Tuesday, May 3, 2011

Highlights Workshop: Day 3

Hello everyone!  Internet seems to be doing much better today.  (We were starting to feel cut-off from society without our precious emails and YouTube!)

Ah...it's so peaceful and pretty here!
Today was day 3 of the Highlights Workshop and we're settling into our routine.  We have mornings free to write followed by an afternoon of two peer critiques and our workshop.  (My peer critique is tomorrow--yikes!)  Actually, hearing what your peers think of your work is a really rewarding experience and you can learn so much about your strengths and weaknesses.  (On the flipside, giving peer critiques is helpful, too, because you always end up learning something from someone else's strengths and weaknesses.  Cool, huh?)  The two attendees we critiqued today were great sports and we all benefited from the constructive discussion.  (Children's writers are the best critiquers--we're never nasty or destructive as we provide helpful feedback!)

Due to one of our faculty feeling a bit under the weather, our workshop topic was postponed and replaced by a general group discussion.  As we rambled on about this amazing book and that awesome author (as we writers often do when we flock together), we stumbled onto the topic of "beats" and a lengthy chat ensued.  I was actually unfamiliar with this specific term, but it basically describes the points in a story where a momentary break occurs and you see the character's physical/visual/emotional reaction to something in the story.  This is most clearly seen during dialogue in between when characters are saying something.  (Think taglines and supporting details.)   For example:

"Do you know what time it is?" Jack asked.
His stomach growled loudly, hoping lunch was near.
"Let me see," Jill replied.
Jack's impatience rose as she fumbled through her backpack looking for her cellphone.  He fought the urge to grab the granola bar poking out of one of the pockets, tapping his foot as the seconds ticked by.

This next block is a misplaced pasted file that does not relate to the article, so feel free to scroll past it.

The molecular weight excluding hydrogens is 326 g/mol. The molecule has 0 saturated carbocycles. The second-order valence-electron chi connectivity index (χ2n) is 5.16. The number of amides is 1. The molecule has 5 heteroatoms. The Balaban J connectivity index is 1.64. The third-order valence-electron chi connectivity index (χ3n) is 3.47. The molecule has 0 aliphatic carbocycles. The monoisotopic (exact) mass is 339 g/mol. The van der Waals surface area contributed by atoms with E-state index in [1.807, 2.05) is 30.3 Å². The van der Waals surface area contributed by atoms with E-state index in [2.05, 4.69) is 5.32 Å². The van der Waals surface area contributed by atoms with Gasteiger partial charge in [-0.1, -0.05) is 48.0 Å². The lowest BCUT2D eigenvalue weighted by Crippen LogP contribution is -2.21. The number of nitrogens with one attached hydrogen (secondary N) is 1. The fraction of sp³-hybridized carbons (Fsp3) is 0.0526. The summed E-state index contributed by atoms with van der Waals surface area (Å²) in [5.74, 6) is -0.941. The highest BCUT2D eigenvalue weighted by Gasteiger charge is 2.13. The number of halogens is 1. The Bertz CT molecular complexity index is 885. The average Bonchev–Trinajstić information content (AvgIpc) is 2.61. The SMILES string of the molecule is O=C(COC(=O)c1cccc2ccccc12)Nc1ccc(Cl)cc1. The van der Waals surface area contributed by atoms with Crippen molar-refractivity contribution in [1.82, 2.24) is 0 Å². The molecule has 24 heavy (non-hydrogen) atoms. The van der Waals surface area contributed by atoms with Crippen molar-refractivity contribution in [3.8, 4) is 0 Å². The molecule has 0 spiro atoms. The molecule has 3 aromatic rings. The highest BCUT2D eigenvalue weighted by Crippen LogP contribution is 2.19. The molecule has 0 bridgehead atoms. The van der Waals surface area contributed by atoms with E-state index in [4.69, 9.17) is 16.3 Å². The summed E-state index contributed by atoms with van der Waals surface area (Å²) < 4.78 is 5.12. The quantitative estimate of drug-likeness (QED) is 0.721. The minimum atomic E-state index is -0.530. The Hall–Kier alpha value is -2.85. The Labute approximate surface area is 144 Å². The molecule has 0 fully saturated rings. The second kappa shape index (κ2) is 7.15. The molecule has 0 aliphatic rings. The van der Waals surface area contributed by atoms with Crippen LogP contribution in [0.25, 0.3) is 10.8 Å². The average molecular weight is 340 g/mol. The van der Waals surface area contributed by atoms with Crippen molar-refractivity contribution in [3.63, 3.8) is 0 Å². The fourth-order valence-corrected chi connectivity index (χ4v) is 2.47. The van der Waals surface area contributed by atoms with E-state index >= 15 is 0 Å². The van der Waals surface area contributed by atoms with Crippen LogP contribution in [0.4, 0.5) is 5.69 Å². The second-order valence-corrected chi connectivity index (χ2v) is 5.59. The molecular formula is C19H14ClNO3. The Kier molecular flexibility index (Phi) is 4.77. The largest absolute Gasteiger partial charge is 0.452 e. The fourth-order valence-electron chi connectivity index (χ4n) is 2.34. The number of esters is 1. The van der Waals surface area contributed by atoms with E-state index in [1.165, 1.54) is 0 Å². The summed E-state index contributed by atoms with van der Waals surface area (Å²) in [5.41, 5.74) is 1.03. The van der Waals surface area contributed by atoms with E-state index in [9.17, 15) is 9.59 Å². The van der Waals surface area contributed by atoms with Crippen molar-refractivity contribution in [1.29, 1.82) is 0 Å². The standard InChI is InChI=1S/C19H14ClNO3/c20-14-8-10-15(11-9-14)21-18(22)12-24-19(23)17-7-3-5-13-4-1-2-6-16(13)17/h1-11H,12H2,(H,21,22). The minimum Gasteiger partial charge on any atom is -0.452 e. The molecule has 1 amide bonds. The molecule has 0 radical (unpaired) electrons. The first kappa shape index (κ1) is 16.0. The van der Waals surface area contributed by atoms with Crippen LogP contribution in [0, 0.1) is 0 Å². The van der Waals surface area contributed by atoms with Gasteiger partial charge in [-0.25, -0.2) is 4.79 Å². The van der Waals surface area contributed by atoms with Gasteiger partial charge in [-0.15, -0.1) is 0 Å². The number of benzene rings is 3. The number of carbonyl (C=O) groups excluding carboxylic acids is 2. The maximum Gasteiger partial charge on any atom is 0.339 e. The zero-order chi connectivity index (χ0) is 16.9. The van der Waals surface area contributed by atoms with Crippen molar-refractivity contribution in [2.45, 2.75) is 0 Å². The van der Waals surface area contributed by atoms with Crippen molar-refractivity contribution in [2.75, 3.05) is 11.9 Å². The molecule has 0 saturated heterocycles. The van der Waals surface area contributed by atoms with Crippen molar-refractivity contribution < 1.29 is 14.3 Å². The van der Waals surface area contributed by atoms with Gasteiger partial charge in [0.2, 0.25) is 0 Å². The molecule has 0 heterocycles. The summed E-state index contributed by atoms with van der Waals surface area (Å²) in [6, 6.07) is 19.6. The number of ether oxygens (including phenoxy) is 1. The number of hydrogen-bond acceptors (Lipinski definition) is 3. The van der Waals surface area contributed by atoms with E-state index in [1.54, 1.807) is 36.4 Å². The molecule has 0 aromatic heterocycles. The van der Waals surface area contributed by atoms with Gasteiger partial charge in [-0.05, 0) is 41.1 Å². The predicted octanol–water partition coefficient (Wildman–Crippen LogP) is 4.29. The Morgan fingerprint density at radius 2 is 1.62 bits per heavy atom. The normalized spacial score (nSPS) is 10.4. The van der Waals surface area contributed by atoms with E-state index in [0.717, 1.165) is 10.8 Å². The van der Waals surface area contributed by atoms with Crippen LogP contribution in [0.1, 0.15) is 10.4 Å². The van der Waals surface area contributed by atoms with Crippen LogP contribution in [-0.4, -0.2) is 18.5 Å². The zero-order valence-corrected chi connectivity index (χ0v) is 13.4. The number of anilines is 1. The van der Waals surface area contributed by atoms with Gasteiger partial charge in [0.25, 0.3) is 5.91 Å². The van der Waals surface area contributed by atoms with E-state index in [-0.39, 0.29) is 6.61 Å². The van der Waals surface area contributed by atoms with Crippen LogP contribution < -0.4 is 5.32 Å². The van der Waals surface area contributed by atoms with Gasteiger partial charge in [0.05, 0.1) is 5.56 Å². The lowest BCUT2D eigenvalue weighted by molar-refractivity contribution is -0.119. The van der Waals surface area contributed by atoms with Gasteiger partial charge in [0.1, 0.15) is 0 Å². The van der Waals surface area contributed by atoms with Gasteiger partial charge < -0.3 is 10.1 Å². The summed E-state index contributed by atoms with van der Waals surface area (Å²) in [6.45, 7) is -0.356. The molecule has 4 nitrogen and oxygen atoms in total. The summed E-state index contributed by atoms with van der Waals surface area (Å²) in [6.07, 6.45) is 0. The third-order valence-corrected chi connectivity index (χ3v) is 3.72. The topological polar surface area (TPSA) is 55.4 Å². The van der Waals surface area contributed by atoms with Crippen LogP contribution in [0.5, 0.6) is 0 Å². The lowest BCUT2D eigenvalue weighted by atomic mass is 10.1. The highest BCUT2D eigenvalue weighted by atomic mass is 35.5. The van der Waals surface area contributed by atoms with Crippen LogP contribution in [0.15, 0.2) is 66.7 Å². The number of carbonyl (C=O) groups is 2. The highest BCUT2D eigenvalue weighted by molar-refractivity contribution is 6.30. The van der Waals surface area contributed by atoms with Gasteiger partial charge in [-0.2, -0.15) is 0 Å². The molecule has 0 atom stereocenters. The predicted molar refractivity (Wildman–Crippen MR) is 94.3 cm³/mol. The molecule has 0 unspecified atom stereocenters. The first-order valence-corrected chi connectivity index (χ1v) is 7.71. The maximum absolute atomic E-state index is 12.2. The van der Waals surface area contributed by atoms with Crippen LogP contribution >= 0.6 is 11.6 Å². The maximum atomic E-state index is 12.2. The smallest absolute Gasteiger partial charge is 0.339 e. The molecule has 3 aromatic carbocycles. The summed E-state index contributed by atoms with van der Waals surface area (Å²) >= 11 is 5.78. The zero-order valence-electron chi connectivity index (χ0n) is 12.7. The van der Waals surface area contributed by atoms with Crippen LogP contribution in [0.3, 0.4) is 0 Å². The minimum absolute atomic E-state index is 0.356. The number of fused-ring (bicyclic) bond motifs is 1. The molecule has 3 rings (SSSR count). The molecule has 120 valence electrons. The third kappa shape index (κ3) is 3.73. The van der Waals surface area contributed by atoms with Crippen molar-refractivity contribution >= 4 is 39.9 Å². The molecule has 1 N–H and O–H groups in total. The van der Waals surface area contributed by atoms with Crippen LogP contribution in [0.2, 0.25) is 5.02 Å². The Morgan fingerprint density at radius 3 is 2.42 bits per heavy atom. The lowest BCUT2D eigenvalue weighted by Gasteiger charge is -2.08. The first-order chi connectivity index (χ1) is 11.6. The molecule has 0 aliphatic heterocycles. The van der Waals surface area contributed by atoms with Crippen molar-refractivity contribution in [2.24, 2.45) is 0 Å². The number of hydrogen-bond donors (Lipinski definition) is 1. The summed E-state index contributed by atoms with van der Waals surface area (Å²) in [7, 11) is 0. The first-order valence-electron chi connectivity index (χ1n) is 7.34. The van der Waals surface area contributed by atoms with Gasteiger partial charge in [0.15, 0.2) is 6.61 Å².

"About five til noon," Jill finally said.
Jack's stomach burbled with relief.  "Thank goodness," he said.

In this instance, the beats are the parts in between the dialogue where we know how Jack feels (hopeful, then impatient then bordering on kleptomania and finally reaching relief) as well as physically reacts (stomach noises, foot tapping).  Not the best example, but you get the point. :)  By incorporating beats, you can add/enhance anything in your story from interest to mood to characterization and everything in between.  If you don't have any beats, you likely have a "talking heads" situation--aka big chunks of dialogue where people talk, no one reacts, and you often lose your reader.  (Never a good thing...)

Conveniently, I was just about to tackle a point in my revisions where I needed to add in some emotional beats to a deep discussion between two of my characters.  How fortuitous!

Of course, I can't forget to tell you our scrumptious meals of the day!  (Poor Jack's rumbling tummy is making me hungry for a nighttime snack!)  Breakfast was homemade fancy scrambled eggs (no clue what delicious seasonings were in them) and blueberry muffins; lunch was tuna and egg salad sandwiches with cream of asparagus soup; our workshop snack was oven-baked kale and crackers with onion dip; and dinner was portobello mushrooms (I opted out of the salmon) with parmesan cauliflower and peach-berry sorbet for dessert.  Mmmmmm.... 

Yipes!  Our power just went out in the thunderstorm that's pelting outside!  Better post this before the internet dies again!

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